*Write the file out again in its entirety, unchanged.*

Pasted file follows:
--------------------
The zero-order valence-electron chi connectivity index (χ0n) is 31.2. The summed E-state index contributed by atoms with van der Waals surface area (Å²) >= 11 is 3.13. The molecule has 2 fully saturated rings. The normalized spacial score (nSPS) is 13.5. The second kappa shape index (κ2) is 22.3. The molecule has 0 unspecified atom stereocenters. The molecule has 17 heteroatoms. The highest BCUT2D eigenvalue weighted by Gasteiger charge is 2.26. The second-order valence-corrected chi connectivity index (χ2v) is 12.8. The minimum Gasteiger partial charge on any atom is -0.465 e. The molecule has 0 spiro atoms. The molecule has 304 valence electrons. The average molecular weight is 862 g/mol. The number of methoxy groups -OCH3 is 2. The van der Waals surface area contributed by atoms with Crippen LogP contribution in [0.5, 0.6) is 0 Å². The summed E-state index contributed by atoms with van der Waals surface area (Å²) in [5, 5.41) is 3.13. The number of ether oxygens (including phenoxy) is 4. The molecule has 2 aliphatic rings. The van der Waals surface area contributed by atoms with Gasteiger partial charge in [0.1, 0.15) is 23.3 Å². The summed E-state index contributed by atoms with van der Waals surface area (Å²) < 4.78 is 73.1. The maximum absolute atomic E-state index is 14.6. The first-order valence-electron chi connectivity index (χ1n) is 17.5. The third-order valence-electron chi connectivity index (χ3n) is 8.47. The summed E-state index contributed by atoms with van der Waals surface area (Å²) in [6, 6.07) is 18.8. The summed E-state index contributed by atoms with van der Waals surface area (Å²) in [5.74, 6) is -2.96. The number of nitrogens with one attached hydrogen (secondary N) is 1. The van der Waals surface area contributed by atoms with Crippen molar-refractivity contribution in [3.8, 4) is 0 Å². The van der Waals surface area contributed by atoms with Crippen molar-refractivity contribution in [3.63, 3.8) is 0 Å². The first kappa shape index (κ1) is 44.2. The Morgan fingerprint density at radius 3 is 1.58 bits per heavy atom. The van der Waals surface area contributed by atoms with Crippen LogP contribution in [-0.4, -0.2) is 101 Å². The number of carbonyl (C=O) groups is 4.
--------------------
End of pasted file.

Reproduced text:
The zero-order valence-electron chi connectivity index (χ0n) is 31.2. The summed E-state index contributed by atoms with van der Waals surface area (Å²) >= 11 is 3.13. The molecule has 2 fully saturated rings. The normalized spacial score (nSPS) is 13.5. The second kappa shape index (κ2) is 22.3. The molecule has 0 unspecified atom stereocenters. The molecule has 17 heteroatoms. The highest BCUT2D eigenvalue weighted by Gasteiger charge is 2.26. The second-order valence-corrected chi connectivity index (χ2v) is 12.8. The minimum Gasteiger partial charge on any atom is -0.465 e. The molecule has 0 spiro atoms. The molecule has 304 valence electrons. The average molecular weight is 862 g/mol. The number of methoxy groups -OCH3 is 2. The van der Waals surface area contributed by atoms with Crippen LogP contribution in [0.5, 0.6) is 0 Å². The summed E-state index contributed by atoms with van der Waals surface area (Å²) in [5, 5.41) is 3.13. The number of ether oxygens (including phenoxy) is 4. The molecule has 2 aliphatic rings. The van der Waals surface area contributed by atoms with Gasteiger partial charge in [0.1, 0.15) is 23.3 Å². The summed E-state index contributed by atoms with van der Waals surface area (Å²) < 4.78 is 73.1. The maximum absolute atomic E-state index is 14.6. The first-order valence-electron chi connectivity index (χ1n) is 17.5. The third-order valence-electron chi connectivity index (χ3n) is 8.47. The summed E-state index contributed by atoms with van der Waals surface area (Å²) in [6, 6.07) is 18.8. The summed E-state index contributed by atoms with van der Waals surface area (Å²) in [5.74, 6) is -2.96. The number of nitrogens with one attached hydrogen (secondary N) is 1. The van der Waals surface area contributed by atoms with Crippen molar-refractivity contribution in [3.8, 4) is 0 Å². The van der Waals surface area contributed by atoms with Crippen molar-refractivity contribution in [3.63, 3.8) is 0 Å². The first kappa shape index (κ1) is 44.2. The Morgan fingerprint density at radius 3 is 1.58 bits per heavy atom. The van der Waals surface area contributed by atoms with Crippen LogP contribution in [-0.4, -0.2) is 101 Å². The number of carbonyl (C=O) groups is 4.